“Now that my baby is born, I will lapse into depression.” It is true that most women experience a sad/depressed mood, beginning some days after the birth of the baby and continuing for varying lengths of time. These symptoms are termed the ‘baby or postnatal blues’ and are believed to be associated with hormonal changes following the birth of a child. Fortunately, it is of a relatively short-term duration (about two weeks) and most women recover from it. 
Depression is diagnosed only when these symptoms persist in a small proportion of women. It may be accompanied by suicidal or infanticide intent. Prompt psychiatric attention is imperative in such instances.
 “I am not allowed to bathe or touch water for fear of ‘wind’ entering the body.”
“I can only wash my hair with water in which ginger has been boiled in it.”
There is no basis to this at all. In fact, bathing regularly ensures a good personal hygiene and comfort level. It reduces the incidence of skin and wound infections. On a personal note, it certainly ensures that people around you would find it more bearable.
 “I must consume plenty of wines, sesame oils and traditional herbs to drive out the ‘wind’ ”. Again, there is no medical reasoning behind this recommendation. In moderation, there is no harm in consuming these substances. However, when taken in excessive amounts, it may affect you and your baby. Furthermore, there are various substances present in the herbs that we are not fully aware of. 
Alcohol and other organic substances might go into your breast milk, and when breastfeeding, these might be transferred to your baby. These substances may affect the liver and worsen jaundice of the newborn if it is already present.
 “I cannot drink plain water at all during confinement." Adequate fluid consumption is advised especially if the mother is breastfeeding. The kidneys will produce more urine in the next few weeks after the baby is born to remove the excess fluid that has accumulated during the course of the pregnancy.
 “I must not expose myself and the baby to any wind drafts or air-conditioner.”
“I must not leave my house for one month.”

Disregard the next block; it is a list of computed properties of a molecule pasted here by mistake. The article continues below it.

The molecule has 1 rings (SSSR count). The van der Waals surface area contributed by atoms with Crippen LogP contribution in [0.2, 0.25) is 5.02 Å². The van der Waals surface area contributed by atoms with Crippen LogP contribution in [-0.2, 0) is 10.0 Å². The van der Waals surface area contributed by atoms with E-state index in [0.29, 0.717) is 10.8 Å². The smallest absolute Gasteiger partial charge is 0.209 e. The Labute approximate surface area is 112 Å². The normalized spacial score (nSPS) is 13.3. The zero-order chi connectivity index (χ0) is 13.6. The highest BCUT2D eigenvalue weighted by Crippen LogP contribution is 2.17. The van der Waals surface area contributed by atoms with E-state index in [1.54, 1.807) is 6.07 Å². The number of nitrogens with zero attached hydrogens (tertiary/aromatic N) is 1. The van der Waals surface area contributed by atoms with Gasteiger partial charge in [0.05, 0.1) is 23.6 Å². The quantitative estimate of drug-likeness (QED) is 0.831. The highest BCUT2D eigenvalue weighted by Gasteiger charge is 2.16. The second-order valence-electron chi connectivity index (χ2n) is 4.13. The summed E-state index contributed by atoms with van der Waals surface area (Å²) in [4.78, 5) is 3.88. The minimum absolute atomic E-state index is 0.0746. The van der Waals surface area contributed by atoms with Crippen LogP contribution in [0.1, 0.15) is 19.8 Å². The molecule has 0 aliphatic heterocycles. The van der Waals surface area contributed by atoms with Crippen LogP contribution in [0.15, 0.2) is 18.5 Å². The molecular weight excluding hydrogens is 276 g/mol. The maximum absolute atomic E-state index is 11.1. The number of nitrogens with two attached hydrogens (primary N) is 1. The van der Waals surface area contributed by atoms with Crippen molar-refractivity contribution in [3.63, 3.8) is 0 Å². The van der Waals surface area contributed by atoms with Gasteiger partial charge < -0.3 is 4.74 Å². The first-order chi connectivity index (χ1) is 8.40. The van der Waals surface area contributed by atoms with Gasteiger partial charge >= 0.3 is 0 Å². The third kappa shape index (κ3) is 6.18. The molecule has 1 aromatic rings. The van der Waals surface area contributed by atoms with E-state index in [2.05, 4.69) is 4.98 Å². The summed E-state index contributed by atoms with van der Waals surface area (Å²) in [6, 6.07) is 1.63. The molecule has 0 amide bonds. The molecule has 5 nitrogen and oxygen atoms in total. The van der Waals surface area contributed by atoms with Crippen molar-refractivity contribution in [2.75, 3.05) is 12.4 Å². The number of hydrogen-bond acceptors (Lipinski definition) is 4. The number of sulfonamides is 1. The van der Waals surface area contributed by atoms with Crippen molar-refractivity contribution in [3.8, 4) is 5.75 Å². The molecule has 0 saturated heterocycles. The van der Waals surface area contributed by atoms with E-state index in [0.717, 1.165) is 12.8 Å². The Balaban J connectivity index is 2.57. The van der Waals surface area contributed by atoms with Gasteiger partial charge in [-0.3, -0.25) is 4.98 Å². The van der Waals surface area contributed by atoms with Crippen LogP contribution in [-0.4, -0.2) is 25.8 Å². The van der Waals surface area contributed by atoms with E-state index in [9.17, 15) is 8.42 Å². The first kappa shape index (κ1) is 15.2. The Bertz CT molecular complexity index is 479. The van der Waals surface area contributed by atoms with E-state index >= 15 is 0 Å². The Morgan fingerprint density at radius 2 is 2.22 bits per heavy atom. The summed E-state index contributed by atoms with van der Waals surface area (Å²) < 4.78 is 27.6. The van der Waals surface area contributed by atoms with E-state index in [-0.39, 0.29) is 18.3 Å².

For personal comfort, there is definitely no harm in switching on the air-conditioner or fan, as long as it makes you and your baby comfortable. It may even help prevent heat rash from developing in our hot and humid climate.
 “I must eat liver and meats only.” The confinement period is a time when physical changes that occurred in the last nine months will revert to the original state. It is also a period when nutritional demands on you are high, owing to the recent blood loss from the delivery and the demands of breastfeeding. 
The belief here is that the mother has been “cooled” by the delivery, and there is a need to eat “heating” foods such as meat. Many “confinement foods” have been devised to ensure that these nutritional demands and beliefs are met.
Whatever your beliefs are, it is important to take a well-balanced diet than specific food types to replenish the body’s stores. This is especially so during breastfeeding. If necessary, as in the case of vegetarians or vegans, iron or vitamin supplements may be taken to satisfy these nutritional demands.
 “I have been told not to read or cry.” The traditional belief is that it causes eye problems later in life and this has no scientific logic.
 “I cannot pray before an altar or enter a place of worship.”
“I cannot mingle with the rest of my family members or enter the kitchen.”
Many believe that the post partum discharge (lochia) is unclean and therefore, this practice prevents any spiritual contamination. Again, there is no scientific basis to it.
 “I heard that the Malay traditional practices are effective for regaining health.” There are six components to the traditional practices of postnatal care. These are:
  1. Tuku — daily massage over the abdomen with a ball-like metal object
  2. Mengurut badan — massaging by an experienced masseuse
  3. Barut — tight wrap around the woman’s waist
  4. Salai — lying on a warmed wooden apparatus
  5. Air akar kayu — tonic drinks made from medicinal plants
  6. Pantang makan dan minum — to prohibit oneself from eating or drinking certain food items
The main idea of the above is that specific massaging/ heat/ selective dieting helps to promote blood circulation and recovery; while the Barut helps to regain the woman’s figure. Dieting to the Malays, like what the Chinese believe, ensures the avoidance of “cooling foods” and the intake of “heating foods”. 
Although these practices have never been proven scientifically, it is possible that certain benefits can be derived from them. However, all these should be done in moderation to prevent burns and injuries from happening during these massages and therapies. After a cesarean section, these have to be delayed for a month to prevent the disruption of a healing wound.
As mentioned previously, it is still essential to have a well-balanced diet to ensure adequate nutrition during this recovery period.
 “Bathing should not be an issue.” This is prevalent in the Malay culture and is contrary to the Chinese practice. The water is warmed and herbs are added for a “heating effect”. As mentioned before, this is good for personal hygiene and is encouraged.
 “I cannot have sex for forty days.” This is against the religious teachings of certain cultures, e.g. the Malays. 
From a medical perspective, it allows for the lochia to be over and the episiotomy wound to be completely healed and this may reduce the incidence of infections.

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The New Art and Science of Pregnancy and Childbirth, World Scientific 2008.